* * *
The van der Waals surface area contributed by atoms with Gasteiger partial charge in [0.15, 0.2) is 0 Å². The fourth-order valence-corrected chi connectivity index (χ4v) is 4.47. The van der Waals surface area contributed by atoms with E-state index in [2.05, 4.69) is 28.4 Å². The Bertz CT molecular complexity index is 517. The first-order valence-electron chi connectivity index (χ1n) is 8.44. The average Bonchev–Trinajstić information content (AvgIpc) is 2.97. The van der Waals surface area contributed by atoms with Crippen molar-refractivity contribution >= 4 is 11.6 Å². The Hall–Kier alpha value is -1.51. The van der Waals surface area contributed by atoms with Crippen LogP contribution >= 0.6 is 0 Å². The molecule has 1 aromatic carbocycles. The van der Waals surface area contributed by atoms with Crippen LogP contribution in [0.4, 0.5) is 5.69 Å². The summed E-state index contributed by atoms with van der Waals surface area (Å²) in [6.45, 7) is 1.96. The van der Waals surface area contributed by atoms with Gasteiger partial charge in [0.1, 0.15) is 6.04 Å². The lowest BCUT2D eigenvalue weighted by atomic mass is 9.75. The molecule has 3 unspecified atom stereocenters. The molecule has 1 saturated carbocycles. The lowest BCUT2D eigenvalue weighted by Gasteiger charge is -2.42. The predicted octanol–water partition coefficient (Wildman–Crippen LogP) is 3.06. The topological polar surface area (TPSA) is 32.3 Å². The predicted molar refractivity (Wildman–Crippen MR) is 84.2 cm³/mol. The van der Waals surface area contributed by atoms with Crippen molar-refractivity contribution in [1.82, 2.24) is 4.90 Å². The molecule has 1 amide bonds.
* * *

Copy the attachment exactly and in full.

The van der Waals surface area contributed by atoms with Gasteiger partial charge in [0.15, 0.2) is 0 Å². The fourth-order valence-corrected chi connectivity index (χ4v) is 4.47. The van der Waals surface area contributed by atoms with E-state index in [2.05, 4.69) is 28.4 Å². The Bertz CT molecular complexity index is 517. The first-order valence-electron chi connectivity index (χ1n) is 8.44. The average Bonchev–Trinajstić information content (AvgIpc) is 2.97. The van der Waals surface area contributed by atoms with Crippen molar-refractivity contribution >= 4 is 11.6 Å². The Hall–Kier alpha value is -1.51. The van der Waals surface area contributed by atoms with Crippen LogP contribution >= 0.6 is 0 Å². The molecule has 1 aromatic carbocycles. The van der Waals surface area contributed by atoms with Crippen LogP contribution in [0.4, 0.5) is 5.69 Å². The summed E-state index contributed by atoms with van der Waals surface area (Å²) in [6.45, 7) is 1.96. The van der Waals surface area contributed by atoms with Gasteiger partial charge in [0.1, 0.15) is 6.04 Å². The lowest BCUT2D eigenvalue weighted by atomic mass is 9.75. The molecule has 3 unspecified atom stereocenters. The molecule has 1 saturated carbocycles. The lowest BCUT2D eigenvalue weighted by Gasteiger charge is -2.42. The predicted octanol–water partition coefficient (Wildman–Crippen LogP) is 3.06. The topological polar surface area (TPSA) is 32.3 Å². The predicted molar refractivity (Wildman–Crippen MR) is 84.2 cm³/mol. The van der Waals surface area contributed by atoms with Crippen molar-refractivity contribution in [1.82, 2.24) is 4.90 Å². The molecule has 1 amide bonds.